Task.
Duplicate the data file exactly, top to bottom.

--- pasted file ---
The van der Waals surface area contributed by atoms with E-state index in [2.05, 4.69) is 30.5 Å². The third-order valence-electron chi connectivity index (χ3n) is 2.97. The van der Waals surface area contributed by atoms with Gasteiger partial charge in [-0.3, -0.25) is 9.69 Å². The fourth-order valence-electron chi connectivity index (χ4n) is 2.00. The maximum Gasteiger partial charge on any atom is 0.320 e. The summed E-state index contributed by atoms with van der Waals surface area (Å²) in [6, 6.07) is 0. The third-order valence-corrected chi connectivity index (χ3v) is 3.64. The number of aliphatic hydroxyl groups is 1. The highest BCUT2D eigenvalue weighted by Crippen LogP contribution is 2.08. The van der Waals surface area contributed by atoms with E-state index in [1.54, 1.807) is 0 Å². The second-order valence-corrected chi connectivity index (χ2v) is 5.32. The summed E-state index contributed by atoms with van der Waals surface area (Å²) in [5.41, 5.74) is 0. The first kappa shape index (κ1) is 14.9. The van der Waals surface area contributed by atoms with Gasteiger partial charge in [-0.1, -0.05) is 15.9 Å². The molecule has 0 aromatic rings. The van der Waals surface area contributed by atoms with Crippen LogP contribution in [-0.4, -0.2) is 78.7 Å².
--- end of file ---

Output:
The van der Waals surface area contributed by atoms with E-state index in [2.05, 4.69) is 30.5 Å². The third-order valence-electron chi connectivity index (χ3n) is 2.97. The van der Waals surface area contributed by atoms with Gasteiger partial charge in [-0.3, -0.25) is 9.69 Å². The fourth-order valence-electron chi connectivity index (χ4n) is 2.00. The maximum Gasteiger partial charge on any atom is 0.320 e. The summed E-state index contributed by atoms with van der Waals surface area (Å²) in [6, 6.07) is 0. The third-order valence-corrected chi connectivity index (χ3v) is 3.64. The number of aliphatic hydroxyl groups is 1. The highest BCUT2D eigenvalue weighted by Crippen LogP contribution is 2.08. The van der Waals surface area contributed by atoms with E-state index in [1.54, 1.807) is 0 Å². The second-order valence-corrected chi connectivity index (χ2v) is 5.32. The summed E-state index contributed by atoms with van der Waals surface area (Å²) in [5.41, 5.74) is 0. The first kappa shape index (κ1) is 14.9. The van der Waals surface area contributed by atoms with Gasteiger partial charge in [-0.1, -0.05) is 15.9 Å². The molecule has 0 aromatic rings. The van der Waals surface area contributed by atoms with Crippen LogP contribution in [-0.4, -0.2) is 78.7 Å².